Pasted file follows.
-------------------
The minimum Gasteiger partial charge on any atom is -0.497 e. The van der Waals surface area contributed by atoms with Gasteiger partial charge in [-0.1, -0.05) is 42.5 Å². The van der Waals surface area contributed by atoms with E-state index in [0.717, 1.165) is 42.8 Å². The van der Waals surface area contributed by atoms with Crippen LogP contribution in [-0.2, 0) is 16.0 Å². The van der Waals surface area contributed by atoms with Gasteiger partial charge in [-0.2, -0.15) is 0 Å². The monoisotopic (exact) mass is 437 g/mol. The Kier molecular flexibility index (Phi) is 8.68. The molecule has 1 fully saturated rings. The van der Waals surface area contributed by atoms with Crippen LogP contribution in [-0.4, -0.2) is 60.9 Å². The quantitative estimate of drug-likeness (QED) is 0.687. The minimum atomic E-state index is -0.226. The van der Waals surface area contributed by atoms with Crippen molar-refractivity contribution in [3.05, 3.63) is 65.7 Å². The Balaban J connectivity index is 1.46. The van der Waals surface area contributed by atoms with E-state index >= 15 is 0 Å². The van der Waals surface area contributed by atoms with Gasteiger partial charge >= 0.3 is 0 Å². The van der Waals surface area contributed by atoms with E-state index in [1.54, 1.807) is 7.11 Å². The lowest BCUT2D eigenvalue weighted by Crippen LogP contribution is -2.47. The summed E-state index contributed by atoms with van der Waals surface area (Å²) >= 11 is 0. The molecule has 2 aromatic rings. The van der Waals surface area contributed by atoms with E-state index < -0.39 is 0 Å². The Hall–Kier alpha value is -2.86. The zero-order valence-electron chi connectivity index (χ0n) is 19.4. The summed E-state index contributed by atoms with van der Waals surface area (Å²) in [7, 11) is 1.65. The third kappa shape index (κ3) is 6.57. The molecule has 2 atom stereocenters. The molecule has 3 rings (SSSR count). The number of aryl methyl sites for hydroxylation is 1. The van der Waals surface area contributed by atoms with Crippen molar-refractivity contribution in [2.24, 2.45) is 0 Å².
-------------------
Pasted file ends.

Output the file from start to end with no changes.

The minimum Gasteiger partial charge on any atom is -0.497 e. The van der Waals surface area contributed by atoms with Gasteiger partial charge in [-0.1, -0.05) is 42.5 Å². The van der Waals surface area contributed by atoms with E-state index in [0.717, 1.165) is 42.8 Å². The van der Waals surface area contributed by atoms with Crippen LogP contribution in [-0.2, 0) is 16.0 Å². The van der Waals surface area contributed by atoms with Gasteiger partial charge in [-0.2, -0.15) is 0 Å². The monoisotopic (exact) mass is 437 g/mol. The Kier molecular flexibility index (Phi) is 8.68. The molecule has 1 fully saturated rings. The van der Waals surface area contributed by atoms with Crippen LogP contribution in [-0.4, -0.2) is 60.9 Å². The quantitative estimate of drug-likeness (QED) is 0.687. The minimum atomic E-state index is -0.226. The van der Waals surface area contributed by atoms with Crippen molar-refractivity contribution in [3.05, 3.63) is 65.7 Å². The Balaban J connectivity index is 1.46. The van der Waals surface area contributed by atoms with E-state index >= 15 is 0 Å². The van der Waals surface area contributed by atoms with Gasteiger partial charge >= 0.3 is 0 Å². The van der Waals surface area contributed by atoms with E-state index in [1.54, 1.807) is 7.11 Å². The lowest BCUT2D eigenvalue weighted by Crippen LogP contribution is -2.47. The summed E-state index contributed by atoms with van der Waals surface area (Å²) >= 11 is 0. The molecule has 2 aromatic rings. The van der Waals surface area contributed by atoms with E-state index < -0.39 is 0 Å². The Hall–Kier alpha value is -2.86. The zero-order valence-electron chi connectivity index (χ0n) is 19.4. The summed E-state index contributed by atoms with van der Waals surface area (Å²) in [7, 11) is 1.65. The third kappa shape index (κ3) is 6.57. The molecule has 2 atom stereocenters. The molecule has 3 rings (SSSR count). The number of aryl methyl sites for hydroxylation is 1. The van der Waals surface area contributed by atoms with Crippen molar-refractivity contribution in [2.24, 2.45) is 0 Å².